Press release

‘Zombie caterpillars’ contain compounds of potential medical value

Published on 3 February 2020

University of Dundee researchers have shown how a natural product derived from a group of fungi that has inspired horror novels, movies and computer games works to switch on a protein known to affect cancer cells.

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University of Dundee researchers have shown how a natural product derived from a group of fungi that have inspired horror novels, movies and computer games works to switch on a protein known to affect cancer cells.

Cordycepin is derived from fungi that infect insects or insect larvae. Among these is Ophiocordyceps sinensis, one of the most highly prized and expensive traditional Chinese medicines, which infects and slowly consumes caterpillars while they are living underground in Tibet. The fungus eventually forces its almost-dead hosts toward the surface, like zombies, before sending a spore-filled stalk out into the air.

The fungus has been used in China for centuries to boost the immune system and treat an array of diseases, including cancer. Demand has risen so fast in recent decades that it is now worth three times its weight in gold in some cities.

Cordycepin had previously been reported to activate the protein AMPK, the so-called ‘good cop/bad cop’ protein that is known to protect against cancer but can also exacerbate tumours in certain circumstances. However, it was not known how it did this.

Research led by Dr Simon Hawley and Professor Grahame Hardie, of the University’s School of Life Sciences, has now shown that cordycepin is converted inside cells into an analogue of AMP called cordycepin monophosphate (CoMP). It can, therefore, activate AMPK by mimicking the effects of its natural activator, AMP.

Professor Hardie warned that, due to its toxicity at concentrations only slightly higher than those required to activate AMPK, cordycepin is unlikely to have any medical application, except perhaps as a cytotoxic drug that kills cancer cells. However, that course of action would itself cause problems.

“There is currently a lot of interest in compounds derived from traditional Chinese medicine that activates AMPK, with around 150 papers published on this subject in 2019 alone,” said Professor Hardie. “Chinese traditional medicine is big business, and many researchers are looking to explain the effects of these medicines on a more rigorous scientific basis. It is important to understand how natural products marketed as treatments for a range of conditions actually work.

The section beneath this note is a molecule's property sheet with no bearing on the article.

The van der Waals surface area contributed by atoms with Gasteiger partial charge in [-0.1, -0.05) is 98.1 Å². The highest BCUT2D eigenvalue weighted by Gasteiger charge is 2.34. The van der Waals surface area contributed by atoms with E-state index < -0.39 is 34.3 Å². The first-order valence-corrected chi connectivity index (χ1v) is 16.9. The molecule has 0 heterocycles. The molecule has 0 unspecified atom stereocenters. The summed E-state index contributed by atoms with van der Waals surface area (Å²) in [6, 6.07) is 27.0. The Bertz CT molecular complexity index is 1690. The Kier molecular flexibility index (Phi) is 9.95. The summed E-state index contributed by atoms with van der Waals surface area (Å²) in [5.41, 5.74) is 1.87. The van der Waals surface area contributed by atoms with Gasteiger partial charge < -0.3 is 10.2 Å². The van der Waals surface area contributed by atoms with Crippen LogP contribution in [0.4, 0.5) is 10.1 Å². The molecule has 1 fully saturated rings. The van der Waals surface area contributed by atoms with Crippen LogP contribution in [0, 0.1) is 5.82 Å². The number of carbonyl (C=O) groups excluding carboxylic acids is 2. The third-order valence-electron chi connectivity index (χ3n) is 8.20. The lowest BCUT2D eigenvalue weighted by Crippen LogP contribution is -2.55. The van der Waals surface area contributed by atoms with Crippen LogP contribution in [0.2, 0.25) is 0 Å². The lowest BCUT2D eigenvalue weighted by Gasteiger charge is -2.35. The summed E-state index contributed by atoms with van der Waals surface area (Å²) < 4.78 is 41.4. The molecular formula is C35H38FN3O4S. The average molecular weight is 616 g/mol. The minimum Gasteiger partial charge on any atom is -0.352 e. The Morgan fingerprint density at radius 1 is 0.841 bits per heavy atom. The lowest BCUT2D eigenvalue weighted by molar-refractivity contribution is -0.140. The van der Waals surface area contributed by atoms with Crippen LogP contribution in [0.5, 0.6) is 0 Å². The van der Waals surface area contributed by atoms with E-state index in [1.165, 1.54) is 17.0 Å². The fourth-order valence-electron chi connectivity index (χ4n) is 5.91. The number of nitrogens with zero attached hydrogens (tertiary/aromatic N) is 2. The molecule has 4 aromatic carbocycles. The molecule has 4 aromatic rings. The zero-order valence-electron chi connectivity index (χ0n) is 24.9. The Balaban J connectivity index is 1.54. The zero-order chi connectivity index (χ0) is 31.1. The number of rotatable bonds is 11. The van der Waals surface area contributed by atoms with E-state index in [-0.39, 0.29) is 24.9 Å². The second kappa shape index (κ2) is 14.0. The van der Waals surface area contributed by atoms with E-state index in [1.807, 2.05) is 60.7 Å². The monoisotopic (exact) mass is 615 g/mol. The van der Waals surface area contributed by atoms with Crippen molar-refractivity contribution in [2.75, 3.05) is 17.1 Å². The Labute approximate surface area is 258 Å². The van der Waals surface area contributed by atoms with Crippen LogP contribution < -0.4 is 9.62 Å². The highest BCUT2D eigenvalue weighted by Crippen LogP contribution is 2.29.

“We studied cordycepin, which is extracted from fungi that infect the larvae of insects such as caterpillars, turning them into ‘zombies’ that are forced to crawl towards the surface, where the fungus finally kills the caterpillar and sends out a fruiting body above the ground. Several horror novels, a film and a computer game have been based around the idea that a mutant version of this fungus might infect humans and turn them into zombies!

“In our paper, we show that cordycepin activates AMPK in cells because it is converted to CoMP, which mimics the effects of the natural activator, AMP.

“AMPK normally acts as a tumour suppressor but if despite its best efforts, a tumour does arise, then it can switch to being a tumour promoter instead. This may occur because AMPK protects the tumour cells against the stresses that occur due to their rapid cell growth and division and poor blood supply. This AMPK helps abnormal cancer cells to survive rather than die.

“In the context of cancer treatment, then, the fact that cordycepin activates AMPK could be regarded as a bad thing because it would protect the cancer cells. In our paper, we suggest that if cordycepin was used for chemotherapy, it might be necessary to use it with an AMPK inhibitor.”

AMPK was first defined by Professor Hardie in Dundee in the 1980s. In 2003, Professor Hardie and his colleague, Professor Dario Alessi, showed that another protein called LKB1 was required to switch on AMPK. Mutations in the LKB1 gene were known to cause an inherited predisposition to cancer in humans called Peutz-Jeghers Syndrome, and it was these findings that established a link between AMPK and cancer for the first time.

Professor Hardie and his colleagues have published their work in the latest edition of the journal Cell Chemical Biology. The research was funded by an Investigator Award from the Wellcome Trust.


Grant Hill

Senior Public Affairs Officer

+44 (0)1382 384768
Story category Research